Loser's Lounge at Midsummer Night Swing

The dance floor. It was pretty packed but there was room to move.

Loser's Lounge at Midsummer Night Swing

Lots of people were dancing outside and all around the dance floor, where you didn’t have to pay. There were couples of pretty much every possible variety. A perfect world in Damrosch Park.

Loser's Lounge at Midsummer Night Swing

Another shot of the dance floor. I danced once, when they sang Abba’s Dancing Queen. There’s a law that you have to get up and dance whenever that song is played. I couldn’t break the law.

Loser's Lounge at Midsummer Night Swing

The Country of Ice Cream Star

You’d think I want the world to end, and maybe sometimes it does feel like we’ve gone so far wrong the only thing that might bring us to our senses is a worldwide reboot. Screw-it, we need a do-over, bring on the apocalypse. But whatever lurks in my dark, cataclysm-drawn heart, I love end-of-the-world literature.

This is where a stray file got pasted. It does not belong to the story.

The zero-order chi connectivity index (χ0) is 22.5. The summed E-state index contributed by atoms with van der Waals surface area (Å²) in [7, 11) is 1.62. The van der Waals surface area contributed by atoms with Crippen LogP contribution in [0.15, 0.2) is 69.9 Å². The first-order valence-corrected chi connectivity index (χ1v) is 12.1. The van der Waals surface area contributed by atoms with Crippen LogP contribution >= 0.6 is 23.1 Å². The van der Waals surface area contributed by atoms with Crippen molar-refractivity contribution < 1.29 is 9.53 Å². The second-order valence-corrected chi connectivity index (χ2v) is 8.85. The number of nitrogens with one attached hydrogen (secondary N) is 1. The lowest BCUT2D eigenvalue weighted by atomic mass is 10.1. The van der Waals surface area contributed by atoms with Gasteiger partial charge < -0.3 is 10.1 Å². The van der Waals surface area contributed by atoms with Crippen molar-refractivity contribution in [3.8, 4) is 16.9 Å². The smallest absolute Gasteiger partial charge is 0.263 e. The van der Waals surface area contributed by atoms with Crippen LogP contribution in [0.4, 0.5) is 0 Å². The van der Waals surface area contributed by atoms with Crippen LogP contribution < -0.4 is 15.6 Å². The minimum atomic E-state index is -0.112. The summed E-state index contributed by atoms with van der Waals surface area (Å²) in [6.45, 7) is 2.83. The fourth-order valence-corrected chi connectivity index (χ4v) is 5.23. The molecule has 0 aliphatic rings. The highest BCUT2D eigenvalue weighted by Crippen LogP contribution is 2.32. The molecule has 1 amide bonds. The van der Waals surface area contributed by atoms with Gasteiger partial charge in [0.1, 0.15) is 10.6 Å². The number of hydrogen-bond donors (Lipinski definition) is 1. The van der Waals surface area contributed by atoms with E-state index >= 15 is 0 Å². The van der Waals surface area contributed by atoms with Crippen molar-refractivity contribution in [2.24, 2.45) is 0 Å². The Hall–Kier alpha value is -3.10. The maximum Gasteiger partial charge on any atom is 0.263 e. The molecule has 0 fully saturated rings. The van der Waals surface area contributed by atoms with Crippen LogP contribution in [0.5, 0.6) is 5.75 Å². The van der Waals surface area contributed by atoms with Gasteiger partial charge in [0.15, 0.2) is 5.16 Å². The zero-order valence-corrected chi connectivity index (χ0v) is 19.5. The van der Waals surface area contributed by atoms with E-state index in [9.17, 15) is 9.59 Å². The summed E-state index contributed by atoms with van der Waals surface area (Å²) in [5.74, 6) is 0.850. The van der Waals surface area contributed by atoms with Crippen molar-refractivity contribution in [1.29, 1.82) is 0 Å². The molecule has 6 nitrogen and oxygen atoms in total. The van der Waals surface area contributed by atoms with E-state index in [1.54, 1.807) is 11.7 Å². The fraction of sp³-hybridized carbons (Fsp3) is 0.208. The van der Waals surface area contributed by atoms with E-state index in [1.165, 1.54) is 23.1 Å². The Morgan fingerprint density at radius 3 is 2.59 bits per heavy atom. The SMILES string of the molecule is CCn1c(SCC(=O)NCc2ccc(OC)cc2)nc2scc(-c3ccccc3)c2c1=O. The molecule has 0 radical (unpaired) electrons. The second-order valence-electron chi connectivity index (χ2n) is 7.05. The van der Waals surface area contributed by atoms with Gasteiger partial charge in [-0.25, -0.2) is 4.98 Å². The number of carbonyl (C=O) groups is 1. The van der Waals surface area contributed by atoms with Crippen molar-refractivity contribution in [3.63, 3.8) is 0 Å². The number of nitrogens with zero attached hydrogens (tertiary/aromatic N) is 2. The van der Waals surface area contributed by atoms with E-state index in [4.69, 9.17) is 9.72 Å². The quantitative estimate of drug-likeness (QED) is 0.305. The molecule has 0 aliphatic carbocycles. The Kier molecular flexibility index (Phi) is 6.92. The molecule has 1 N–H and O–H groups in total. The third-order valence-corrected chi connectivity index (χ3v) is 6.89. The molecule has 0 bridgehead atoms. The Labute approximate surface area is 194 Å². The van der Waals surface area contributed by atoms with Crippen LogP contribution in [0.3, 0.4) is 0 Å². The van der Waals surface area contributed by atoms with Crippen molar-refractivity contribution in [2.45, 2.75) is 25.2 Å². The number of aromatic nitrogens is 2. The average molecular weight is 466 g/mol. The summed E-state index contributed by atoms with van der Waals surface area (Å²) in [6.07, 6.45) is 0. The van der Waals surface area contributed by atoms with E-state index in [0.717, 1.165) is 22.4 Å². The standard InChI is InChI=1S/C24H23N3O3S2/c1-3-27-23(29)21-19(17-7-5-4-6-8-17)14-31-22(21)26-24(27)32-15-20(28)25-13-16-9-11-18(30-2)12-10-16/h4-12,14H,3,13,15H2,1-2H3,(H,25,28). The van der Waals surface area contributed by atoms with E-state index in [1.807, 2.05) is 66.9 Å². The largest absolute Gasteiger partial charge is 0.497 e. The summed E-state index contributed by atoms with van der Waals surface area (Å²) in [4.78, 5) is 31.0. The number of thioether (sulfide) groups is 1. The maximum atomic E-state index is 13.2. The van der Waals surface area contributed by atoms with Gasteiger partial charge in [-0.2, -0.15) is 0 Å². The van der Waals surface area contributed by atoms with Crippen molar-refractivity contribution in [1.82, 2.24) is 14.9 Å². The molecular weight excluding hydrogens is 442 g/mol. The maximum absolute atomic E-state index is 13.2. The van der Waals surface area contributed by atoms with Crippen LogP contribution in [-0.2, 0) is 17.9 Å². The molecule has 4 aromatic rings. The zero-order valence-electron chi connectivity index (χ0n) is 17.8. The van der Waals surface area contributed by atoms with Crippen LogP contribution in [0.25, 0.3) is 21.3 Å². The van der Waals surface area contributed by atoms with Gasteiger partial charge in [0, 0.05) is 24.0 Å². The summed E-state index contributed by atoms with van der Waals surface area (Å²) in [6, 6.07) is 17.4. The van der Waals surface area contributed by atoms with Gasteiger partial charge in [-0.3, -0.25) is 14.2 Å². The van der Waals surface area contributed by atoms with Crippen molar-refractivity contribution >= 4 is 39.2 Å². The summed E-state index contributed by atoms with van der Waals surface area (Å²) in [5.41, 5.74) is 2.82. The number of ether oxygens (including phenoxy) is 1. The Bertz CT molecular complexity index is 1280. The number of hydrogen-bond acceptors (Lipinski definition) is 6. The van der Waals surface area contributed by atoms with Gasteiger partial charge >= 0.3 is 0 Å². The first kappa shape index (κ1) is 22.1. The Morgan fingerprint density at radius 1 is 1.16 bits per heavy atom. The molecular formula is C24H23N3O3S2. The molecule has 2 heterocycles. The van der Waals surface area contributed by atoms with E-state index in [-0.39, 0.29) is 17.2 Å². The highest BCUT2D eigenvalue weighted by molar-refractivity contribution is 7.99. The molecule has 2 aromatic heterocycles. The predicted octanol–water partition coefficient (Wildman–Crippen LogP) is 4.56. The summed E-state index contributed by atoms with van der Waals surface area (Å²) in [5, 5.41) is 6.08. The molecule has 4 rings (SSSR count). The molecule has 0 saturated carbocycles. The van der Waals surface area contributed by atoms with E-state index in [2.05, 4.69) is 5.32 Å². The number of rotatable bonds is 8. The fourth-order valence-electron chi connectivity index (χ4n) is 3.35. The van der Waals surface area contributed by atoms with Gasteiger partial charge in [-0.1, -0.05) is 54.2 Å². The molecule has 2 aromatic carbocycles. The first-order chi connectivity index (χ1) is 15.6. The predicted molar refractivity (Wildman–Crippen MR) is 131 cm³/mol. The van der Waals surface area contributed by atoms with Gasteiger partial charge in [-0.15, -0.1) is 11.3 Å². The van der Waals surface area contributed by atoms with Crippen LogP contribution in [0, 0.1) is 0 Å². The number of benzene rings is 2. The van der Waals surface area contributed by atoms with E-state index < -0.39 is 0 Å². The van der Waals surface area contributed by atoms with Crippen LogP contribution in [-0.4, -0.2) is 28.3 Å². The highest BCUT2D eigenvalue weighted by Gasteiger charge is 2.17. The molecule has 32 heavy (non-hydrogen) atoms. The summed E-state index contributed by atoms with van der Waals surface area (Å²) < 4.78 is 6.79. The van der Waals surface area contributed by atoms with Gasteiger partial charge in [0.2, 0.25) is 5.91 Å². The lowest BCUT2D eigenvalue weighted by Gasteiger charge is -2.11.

The Guardian came out with the first review for my friend Sandra Newman’s dystopic novel The Country of Ice Cream Star. It’s being released in the UK first, and you can buy it from Amazon UK now. (It comes out here next year.)

I’ll cut to the chase. They loved it. “By the last page I was emotionally battered but euphoric: the book had held me so effectively hostage that I felt I had Stockholm syndrome.” Jesus. Where is my copy?? I want to be sucked in to the Stockholm syndrome level. The reviewer said it stood up to everything out there like it. “But what sets The Country of Ice Cream Star apart from its rivals is the extraordinary, blistering insistence of its language.”

My plan is to read it just before it comes out here, and to post more fully about it then. But I had to mention this review, to let everyone know that this really great book is coming.

This is Sandy in my apartment a couple months ago. It’s a screen grab from a short movie we made of her reading from the book.

Sandra Newman, Author of The Country of Ice Cream Star